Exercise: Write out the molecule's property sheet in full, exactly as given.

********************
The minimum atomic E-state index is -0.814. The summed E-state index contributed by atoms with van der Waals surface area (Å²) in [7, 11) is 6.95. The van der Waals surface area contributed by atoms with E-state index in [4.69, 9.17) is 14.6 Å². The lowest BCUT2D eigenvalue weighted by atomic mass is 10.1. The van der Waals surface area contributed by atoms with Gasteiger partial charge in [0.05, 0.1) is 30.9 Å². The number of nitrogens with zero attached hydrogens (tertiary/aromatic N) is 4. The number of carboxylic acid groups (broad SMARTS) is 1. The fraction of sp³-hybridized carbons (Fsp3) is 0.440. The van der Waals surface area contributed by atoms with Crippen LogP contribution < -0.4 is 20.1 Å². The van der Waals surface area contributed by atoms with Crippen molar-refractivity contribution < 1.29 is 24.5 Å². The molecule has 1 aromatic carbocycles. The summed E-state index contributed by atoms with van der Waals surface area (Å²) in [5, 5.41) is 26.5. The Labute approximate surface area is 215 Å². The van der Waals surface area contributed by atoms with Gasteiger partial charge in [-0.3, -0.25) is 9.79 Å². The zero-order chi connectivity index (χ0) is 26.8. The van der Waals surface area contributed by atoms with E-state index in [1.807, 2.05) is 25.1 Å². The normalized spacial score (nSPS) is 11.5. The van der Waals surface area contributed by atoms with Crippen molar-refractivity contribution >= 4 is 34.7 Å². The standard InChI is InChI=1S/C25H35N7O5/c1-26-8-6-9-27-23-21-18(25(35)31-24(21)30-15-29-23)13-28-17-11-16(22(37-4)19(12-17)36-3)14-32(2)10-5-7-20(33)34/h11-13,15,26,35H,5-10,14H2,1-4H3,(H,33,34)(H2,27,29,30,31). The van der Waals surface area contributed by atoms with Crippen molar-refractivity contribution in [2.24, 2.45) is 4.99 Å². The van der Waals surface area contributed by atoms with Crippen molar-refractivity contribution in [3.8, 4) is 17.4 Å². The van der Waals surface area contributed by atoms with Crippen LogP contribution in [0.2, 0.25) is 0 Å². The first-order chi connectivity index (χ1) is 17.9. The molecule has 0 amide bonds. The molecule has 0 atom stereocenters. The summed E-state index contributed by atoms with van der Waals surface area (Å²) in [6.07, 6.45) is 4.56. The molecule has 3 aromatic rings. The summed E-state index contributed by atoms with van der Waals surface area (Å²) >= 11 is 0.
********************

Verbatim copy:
The minimum atomic E-state index is -0.814. The summed E-state index contributed by atoms with van der Waals surface area (Å²) in [7, 11) is 6.95. The van der Waals surface area contributed by atoms with E-state index in [4.69, 9.17) is 14.6 Å². The lowest BCUT2D eigenvalue weighted by atomic mass is 10.1. The van der Waals surface area contributed by atoms with Gasteiger partial charge in [0.05, 0.1) is 30.9 Å². The number of nitrogens with zero attached hydrogens (tertiary/aromatic N) is 4. The number of carboxylic acid groups (broad SMARTS) is 1. The fraction of sp³-hybridized carbons (Fsp3) is 0.440. The van der Waals surface area contributed by atoms with Crippen LogP contribution < -0.4 is 20.1 Å². The van der Waals surface area contributed by atoms with Crippen molar-refractivity contribution < 1.29 is 24.5 Å². The molecule has 1 aromatic carbocycles. The summed E-state index contributed by atoms with van der Waals surface area (Å²) in [5, 5.41) is 26.5. The Labute approximate surface area is 215 Å². The van der Waals surface area contributed by atoms with Gasteiger partial charge in [-0.3, -0.25) is 9.79 Å². The zero-order chi connectivity index (χ0) is 26.8. The van der Waals surface area contributed by atoms with E-state index in [1.807, 2.05) is 25.1 Å². The normalized spacial score (nSPS) is 11.5. The van der Waals surface area contributed by atoms with Crippen molar-refractivity contribution >= 4 is 34.7 Å². The standard InChI is InChI=1S/C25H35N7O5/c1-26-8-6-9-27-23-21-18(25(35)31-24(21)30-15-29-23)13-28-17-11-16(22(37-4)19(12-17)36-3)14-32(2)10-5-7-20(33)34/h11-13,15,26,35H,5-10,14H2,1-4H3,(H,33,34)(H2,27,29,30,31). The van der Waals surface area contributed by atoms with Crippen molar-refractivity contribution in [2.24, 2.45) is 4.99 Å². The van der Waals surface area contributed by atoms with Crippen molar-refractivity contribution in [3.8, 4) is 17.4 Å². The van der Waals surface area contributed by atoms with Crippen LogP contribution in [0.2, 0.25) is 0 Å². The first-order chi connectivity index (χ1) is 17.9. The molecule has 0 amide bonds. The molecule has 0 atom stereocenters. The summed E-state index contributed by atoms with van der Waals surface area (Å²) in [6.07, 6.45) is 4.56. The molecule has 3 aromatic rings. The summed E-state index contributed by atoms with van der Waals surface area (Å²) >= 11 is 0.